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Sunday, November 13, 2011

Market Day


The Markets
Every Wednesday and Saturday is market day in Motta, and the population swells by hundreds as country folk flock to a large dusty open space surrounded by local buildings in the centre of town to buy and sell and I daresay to catch up on the local gossip. Walking there along the road crammed with mules pulling loaded carts and donkeys piled high with sacks of  grain or firewood and lots of women struggling along with huge loads in hand made baskets on their backs is a great distraction from the frustrations  and disappoiontments and stresses of work, and I soon feel a sense of excitement and fascination with the foreigness of it all. People with like products set up their stalls, or spread their wares out on a sack on the ground near each other but in a disorganized sort of way, and there they sit all day in the hot sun, occasionaly under a makeshift awning or umbrellas, crowded together, no doubt hoping  to sell off their produce sooner than later and head off home early. If its  been raining of course theres slippery mud and puddles everywhere.The Saturday market is the bigger one, the crowds are shoulder to shoulder, its standing room only as you thread your way through looking for the best onions or coffee beans or tomatoes, cabbage, green peppers, beetroot, ginger, spices, salt, herbs, corn, beans, eggs and live chooks, handcraft, oranges, sugar cane, bananas,  and all sorts of other produce some of which I do not recognize. There are also people selling cooking oil, kerosene, old and new clothes, traditional cotton garments, sashes, empty containers, barley, and rice, bundles of firewood, dried cow dung for fuel, and at the periphery rows of tailors making alterations and patching up clothes on old treadle sewing machines. Nearby people with hot coal clothes Irons are waiting to press new pleats into your skirt or smarten up your best trousers. Like this kind of market everywhere it is dynamic, full of colour and smells and noise, and great to pick your way through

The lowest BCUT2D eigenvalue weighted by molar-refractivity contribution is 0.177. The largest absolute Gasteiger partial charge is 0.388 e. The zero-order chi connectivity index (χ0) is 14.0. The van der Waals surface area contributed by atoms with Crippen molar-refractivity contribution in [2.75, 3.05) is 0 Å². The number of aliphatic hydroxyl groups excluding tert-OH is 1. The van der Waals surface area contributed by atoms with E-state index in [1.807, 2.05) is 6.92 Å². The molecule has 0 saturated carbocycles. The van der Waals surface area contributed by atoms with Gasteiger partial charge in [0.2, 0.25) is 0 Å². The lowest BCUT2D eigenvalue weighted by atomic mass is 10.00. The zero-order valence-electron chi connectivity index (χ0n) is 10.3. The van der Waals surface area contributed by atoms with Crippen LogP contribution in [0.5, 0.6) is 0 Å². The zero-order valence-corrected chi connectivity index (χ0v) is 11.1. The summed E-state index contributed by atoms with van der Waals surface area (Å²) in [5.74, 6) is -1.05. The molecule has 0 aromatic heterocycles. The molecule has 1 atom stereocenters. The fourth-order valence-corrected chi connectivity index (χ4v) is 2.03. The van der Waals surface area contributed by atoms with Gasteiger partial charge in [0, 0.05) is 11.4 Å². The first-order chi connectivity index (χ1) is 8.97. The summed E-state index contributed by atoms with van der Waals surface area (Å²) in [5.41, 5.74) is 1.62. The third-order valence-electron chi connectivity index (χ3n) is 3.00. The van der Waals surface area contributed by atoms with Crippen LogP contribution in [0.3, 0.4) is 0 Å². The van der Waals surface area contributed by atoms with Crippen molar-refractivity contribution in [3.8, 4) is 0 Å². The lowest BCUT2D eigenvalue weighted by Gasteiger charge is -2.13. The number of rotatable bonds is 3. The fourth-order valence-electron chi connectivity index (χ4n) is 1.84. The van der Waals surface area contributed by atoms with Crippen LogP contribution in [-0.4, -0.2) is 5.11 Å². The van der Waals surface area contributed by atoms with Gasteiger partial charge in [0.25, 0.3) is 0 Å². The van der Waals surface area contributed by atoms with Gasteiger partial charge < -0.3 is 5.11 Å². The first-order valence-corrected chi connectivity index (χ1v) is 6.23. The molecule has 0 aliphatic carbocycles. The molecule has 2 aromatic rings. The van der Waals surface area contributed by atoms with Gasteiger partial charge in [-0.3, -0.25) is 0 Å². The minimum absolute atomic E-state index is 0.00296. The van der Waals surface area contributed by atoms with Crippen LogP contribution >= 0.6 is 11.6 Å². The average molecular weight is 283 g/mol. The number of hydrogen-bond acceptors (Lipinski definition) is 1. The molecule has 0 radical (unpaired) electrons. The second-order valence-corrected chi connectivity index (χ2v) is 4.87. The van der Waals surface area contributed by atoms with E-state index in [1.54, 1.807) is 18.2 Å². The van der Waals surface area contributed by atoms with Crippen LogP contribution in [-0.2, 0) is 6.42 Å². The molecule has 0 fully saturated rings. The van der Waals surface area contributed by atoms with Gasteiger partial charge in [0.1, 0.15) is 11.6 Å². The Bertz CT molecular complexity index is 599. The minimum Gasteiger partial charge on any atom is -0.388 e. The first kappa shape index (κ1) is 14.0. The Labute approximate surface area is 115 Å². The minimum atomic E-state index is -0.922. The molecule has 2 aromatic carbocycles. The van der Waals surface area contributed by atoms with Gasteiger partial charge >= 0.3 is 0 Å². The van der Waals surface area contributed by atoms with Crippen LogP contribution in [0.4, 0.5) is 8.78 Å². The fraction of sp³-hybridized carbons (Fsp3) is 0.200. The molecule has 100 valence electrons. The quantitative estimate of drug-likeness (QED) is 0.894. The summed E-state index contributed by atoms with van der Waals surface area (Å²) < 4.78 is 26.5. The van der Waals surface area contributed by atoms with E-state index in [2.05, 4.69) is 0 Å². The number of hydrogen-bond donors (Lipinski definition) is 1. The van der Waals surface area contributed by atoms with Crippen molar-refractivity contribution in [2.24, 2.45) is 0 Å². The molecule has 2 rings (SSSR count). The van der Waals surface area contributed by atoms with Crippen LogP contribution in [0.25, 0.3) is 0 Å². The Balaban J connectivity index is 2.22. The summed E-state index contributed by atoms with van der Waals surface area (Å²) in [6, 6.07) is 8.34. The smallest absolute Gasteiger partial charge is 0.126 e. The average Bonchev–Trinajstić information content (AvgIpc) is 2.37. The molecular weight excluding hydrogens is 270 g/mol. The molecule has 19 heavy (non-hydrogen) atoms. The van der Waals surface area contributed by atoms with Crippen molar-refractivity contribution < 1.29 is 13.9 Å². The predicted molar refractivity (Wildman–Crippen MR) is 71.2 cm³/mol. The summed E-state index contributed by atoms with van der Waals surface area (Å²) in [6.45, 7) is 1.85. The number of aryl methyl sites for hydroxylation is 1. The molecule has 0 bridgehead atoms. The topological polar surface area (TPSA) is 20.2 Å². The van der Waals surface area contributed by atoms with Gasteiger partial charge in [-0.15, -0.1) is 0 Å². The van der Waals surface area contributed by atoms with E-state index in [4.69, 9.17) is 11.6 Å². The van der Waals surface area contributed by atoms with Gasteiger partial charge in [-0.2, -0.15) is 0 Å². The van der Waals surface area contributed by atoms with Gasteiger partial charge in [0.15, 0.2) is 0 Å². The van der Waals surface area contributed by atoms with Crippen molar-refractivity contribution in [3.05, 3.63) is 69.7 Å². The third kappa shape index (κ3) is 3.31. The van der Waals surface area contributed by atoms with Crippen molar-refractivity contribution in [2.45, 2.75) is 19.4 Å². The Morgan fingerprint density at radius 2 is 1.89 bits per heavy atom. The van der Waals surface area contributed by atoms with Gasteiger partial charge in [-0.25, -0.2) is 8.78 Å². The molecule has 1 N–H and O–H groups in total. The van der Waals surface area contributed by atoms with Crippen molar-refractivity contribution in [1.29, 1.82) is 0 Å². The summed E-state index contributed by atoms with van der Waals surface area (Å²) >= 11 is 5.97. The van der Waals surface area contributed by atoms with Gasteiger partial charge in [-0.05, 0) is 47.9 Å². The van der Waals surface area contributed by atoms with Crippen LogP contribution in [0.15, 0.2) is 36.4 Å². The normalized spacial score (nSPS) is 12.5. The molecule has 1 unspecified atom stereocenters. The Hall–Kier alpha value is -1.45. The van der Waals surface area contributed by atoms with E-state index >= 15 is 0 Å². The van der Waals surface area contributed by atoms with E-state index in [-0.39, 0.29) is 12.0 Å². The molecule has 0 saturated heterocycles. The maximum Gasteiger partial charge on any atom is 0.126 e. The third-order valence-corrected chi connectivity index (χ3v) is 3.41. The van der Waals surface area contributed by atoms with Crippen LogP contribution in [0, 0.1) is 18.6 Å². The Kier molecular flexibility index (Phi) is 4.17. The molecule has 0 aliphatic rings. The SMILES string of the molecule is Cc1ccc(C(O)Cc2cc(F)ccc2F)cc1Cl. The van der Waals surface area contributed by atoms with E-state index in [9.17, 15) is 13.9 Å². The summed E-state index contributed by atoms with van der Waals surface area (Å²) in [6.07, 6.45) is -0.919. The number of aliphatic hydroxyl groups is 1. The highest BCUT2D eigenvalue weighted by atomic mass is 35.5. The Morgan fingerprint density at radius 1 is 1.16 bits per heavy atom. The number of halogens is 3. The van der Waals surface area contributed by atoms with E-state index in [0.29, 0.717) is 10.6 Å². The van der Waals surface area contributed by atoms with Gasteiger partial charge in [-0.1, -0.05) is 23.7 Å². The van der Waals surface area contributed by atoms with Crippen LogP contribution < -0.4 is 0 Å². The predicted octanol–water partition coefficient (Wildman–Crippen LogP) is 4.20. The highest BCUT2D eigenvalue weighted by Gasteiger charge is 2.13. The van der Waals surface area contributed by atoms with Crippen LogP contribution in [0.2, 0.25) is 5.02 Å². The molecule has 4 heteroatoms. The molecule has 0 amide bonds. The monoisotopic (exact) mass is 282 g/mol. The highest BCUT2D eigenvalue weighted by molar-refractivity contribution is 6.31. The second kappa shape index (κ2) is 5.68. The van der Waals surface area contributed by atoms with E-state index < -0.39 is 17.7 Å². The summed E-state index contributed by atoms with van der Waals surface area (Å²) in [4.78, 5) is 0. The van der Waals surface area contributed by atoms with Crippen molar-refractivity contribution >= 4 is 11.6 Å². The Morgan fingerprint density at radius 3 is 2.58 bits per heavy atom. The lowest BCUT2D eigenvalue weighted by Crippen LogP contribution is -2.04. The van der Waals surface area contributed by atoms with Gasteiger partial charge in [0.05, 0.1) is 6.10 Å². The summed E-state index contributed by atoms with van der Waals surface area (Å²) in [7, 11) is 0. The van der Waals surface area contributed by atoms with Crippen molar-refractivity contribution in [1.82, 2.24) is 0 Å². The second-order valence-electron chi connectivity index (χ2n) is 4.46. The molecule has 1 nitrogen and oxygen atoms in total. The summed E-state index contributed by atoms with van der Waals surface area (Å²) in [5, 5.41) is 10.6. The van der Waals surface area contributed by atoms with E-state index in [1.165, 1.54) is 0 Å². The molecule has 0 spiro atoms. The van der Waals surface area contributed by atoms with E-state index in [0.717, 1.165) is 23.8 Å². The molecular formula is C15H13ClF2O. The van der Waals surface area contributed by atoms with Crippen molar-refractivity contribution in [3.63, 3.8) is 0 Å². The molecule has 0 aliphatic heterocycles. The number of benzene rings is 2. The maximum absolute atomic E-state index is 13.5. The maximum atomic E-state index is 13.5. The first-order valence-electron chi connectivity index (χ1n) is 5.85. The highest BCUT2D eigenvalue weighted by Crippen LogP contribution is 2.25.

Shit for Sale
Most of the people here are very poor and its quite pathetic to see someone sitting in the dust in the blazing heat trying to sell a few miserable vegetables or some empty cans or plastic bottles. At the edges of the market like carparks round a supermarket, are collections in various places of mules with attached carts,  and clusters of donkeys, scores perhaps even a hundred or two altogether, usually immobilized by being tied to each other or to a post or by having their two front legs bound together.

Initially I went with Yemataw or Moges , but now  Ive been several times on my own to buy fresh vegetables. I can count to ten now so can usually work out the price being asked, and as there doesn’t seem to be any kind of bargaining, and prices generally seem fixed, its quite simple to look about for someone selling nice looking produce and grab  a kg of potatoes or a cabbage, or some bananas. I try to time my trips on Wednesdays and Saturdays to fit in with a stop at the Wubet  on the way back for lunch of  beer and an egg sandwich, and then back towards the hospital I call in at Jamals shop for a top-up card for the Internet and things like  macaroni, sugar, peanut butter and bottled water. So far I havent been called urgently back to the hospital from the midst of my shopping expeditions but I suppose inevitably one day I will be, but I'm not looking forward to a 2km dash in the heat with a load of veges in my back back. And eggs!

3 comments:

  1. Yeh, I was so happy when i read this and smiling. Well, well done, mum, grandma & David. Just beautiful to read.

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